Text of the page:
published Saturday, February 22nd, 2014

Chambers: Faith Matters: Handling the passing

By Mike Chambers

Let me say up front I believe the best way to handle a snake is with a 4.10 shotgun — and I have protected my chickens several times by doing so. I am not a fan of the reptile. If there is an earthly manifestation of evil, the slithering snake has my vote. No surprise — such loathing goes back to the story of Adam and Eve.

But should we condemn pastor Jamie Coots and his practice of handling poisonous snakes during worship? Although bitten numerous times over the years, the Tennessee preacher believed God saved him each time — until Feb. 15, 2014.

Hundreds turned out for his funeral in Middlesboro, Ky. Many were supporters, others gawkers (by inference, reporters are included on that list) and the curious who ask the simple question: “Why would a man or woman tempt death to worship a loving God?”

Pastor Coots died with his faith intact, simply believing it was his time to go. He told this newspaper, “… your faith doesn’t come in until you actually get bit.”

Historians, biblical scholars and believers will argue over the Gospel of Mark, which is said to refer to God’s protection from poison, speaking in tongues, healing the sick — and handling snakes.

But has it not always been so? Is not our history rich with those who tempt fate and fight dark forces in the process by handling things most would not touch with the proverbial 10-foot pole?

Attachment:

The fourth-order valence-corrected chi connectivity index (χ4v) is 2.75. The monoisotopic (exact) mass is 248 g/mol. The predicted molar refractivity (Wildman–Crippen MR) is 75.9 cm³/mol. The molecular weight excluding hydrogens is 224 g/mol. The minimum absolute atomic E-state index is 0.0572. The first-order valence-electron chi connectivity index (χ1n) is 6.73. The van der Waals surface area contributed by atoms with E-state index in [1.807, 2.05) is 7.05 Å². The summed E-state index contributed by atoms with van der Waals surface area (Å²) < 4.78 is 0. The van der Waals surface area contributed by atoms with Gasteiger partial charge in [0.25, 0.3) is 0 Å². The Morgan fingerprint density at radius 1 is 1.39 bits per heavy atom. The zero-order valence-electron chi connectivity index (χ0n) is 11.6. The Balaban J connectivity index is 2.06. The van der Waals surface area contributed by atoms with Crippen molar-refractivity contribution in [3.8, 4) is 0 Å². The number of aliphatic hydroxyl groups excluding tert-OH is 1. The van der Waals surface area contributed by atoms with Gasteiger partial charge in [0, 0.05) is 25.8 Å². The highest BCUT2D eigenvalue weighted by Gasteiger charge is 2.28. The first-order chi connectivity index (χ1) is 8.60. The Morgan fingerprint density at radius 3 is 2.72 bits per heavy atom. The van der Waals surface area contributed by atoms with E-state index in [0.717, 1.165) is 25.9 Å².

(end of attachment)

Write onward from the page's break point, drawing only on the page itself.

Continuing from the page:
Think back to Paul – whipped, shipwrecked, tormented. But his faith was strong, and he spread the Word. Or the thousands of Christians across the globe today who are raped, tortured and killed for their belief. Did they not, and continue to, handle the snakes of tyranny, bigotry, ignorance and hatred?

Do we forget theologian Jonathan Edwards (famous as the author of “Sinners in the Hands of an Angry God”), who died in 1758 from a smallpox vaccination, a bite that killed him as he was trying to encourage fellow citizens to inoculate themselves against that scourge?

Or what of Madame Curie, who handled the snake of radiation from the mobile X-ray units she created for WWI — and died from her efforts?

Jonas Salk held the snake of polio but lived to tell the tale and beat the illness down.

Joan of Arc died at the stake for liberty — along with any number of American founders, servicemen and women, and other patriots over the life of our nation. Did they not handle snakes of evil and tyrannical powers?

Do we consider law enforcement, emergency responders and the thousands of others who face the snakes of everyday life?

In the end, many Christians will probably agree God indeed gives protection but do not want to “tempt the Lord thy God.”

I would offer divine protection is not only given but ends at an appropriate time — his time.

Christians believe God’s son met his earthly death after being bitten on a cross. They believe Jesus handled the ultimate snake of sin, allowed it to bite him billions of times for all of the history of mankind — and died a gruesome death for the ultimate prize of salvation and eternal life.

No, I will not judge pastor Coots. All who knew him called him the proverbial “good Christian man,” who threatened no one (other than himself, you might argue). His family and flock supported him to the end, refused earthly help and relied on a higher power, a power who apparently said it was time and that his mission was complete, his journey over, his message complete.